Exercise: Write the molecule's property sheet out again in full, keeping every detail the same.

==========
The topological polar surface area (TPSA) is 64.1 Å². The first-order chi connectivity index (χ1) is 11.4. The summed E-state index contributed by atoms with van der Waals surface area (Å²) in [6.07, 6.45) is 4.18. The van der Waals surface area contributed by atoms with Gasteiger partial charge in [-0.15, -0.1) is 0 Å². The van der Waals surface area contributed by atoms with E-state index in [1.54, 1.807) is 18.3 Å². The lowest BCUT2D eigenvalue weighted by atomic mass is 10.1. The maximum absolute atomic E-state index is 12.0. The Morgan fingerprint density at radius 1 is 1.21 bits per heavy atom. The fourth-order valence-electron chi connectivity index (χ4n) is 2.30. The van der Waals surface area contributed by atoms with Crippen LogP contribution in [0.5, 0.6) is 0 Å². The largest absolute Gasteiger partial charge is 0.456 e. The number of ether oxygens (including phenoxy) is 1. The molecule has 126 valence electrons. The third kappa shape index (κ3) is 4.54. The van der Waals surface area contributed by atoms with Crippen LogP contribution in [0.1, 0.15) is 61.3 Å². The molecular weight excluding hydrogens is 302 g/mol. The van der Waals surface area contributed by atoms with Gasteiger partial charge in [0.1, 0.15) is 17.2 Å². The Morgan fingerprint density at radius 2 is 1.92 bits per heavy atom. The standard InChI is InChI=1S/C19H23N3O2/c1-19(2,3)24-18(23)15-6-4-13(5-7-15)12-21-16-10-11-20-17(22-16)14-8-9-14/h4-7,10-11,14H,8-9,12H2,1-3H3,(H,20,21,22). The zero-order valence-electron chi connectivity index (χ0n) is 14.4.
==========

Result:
The topological polar surface area (TPSA) is 64.1 Å². The first-order chi connectivity index (χ1) is 11.4. The summed E-state index contributed by atoms with van der Waals surface area (Å²) in [6.07, 6.45) is 4.18. The van der Waals surface area contributed by atoms with Gasteiger partial charge in [-0.15, -0.1) is 0 Å². The van der Waals surface area contributed by atoms with E-state index in [1.54, 1.807) is 18.3 Å². The lowest BCUT2D eigenvalue weighted by atomic mass is 10.1. The maximum absolute atomic E-state index is 12.0. The Morgan fingerprint density at radius 1 is 1.21 bits per heavy atom. The fourth-order valence-electron chi connectivity index (χ4n) is 2.30. The van der Waals surface area contributed by atoms with Crippen LogP contribution in [0.5, 0.6) is 0 Å². The largest absolute Gasteiger partial charge is 0.456 e. The number of ether oxygens (including phenoxy) is 1. The molecule has 126 valence electrons. The third kappa shape index (κ3) is 4.54. The van der Waals surface area contributed by atoms with Crippen LogP contribution in [0.1, 0.15) is 61.3 Å². The molecular weight excluding hydrogens is 302 g/mol. The van der Waals surface area contributed by atoms with Gasteiger partial charge in [0.1, 0.15) is 17.2 Å². The Morgan fingerprint density at radius 2 is 1.92 bits per heavy atom. The standard InChI is InChI=1S/C19H23N3O2/c1-19(2,3)24-18(23)15-6-4-13(5-7-15)12-21-16-10-11-20-17(22-16)14-8-9-14/h4-7,10-11,14H,8-9,12H2,1-3H3,(H,20,21,22). The zero-order valence-electron chi connectivity index (χ0n) is 14.4.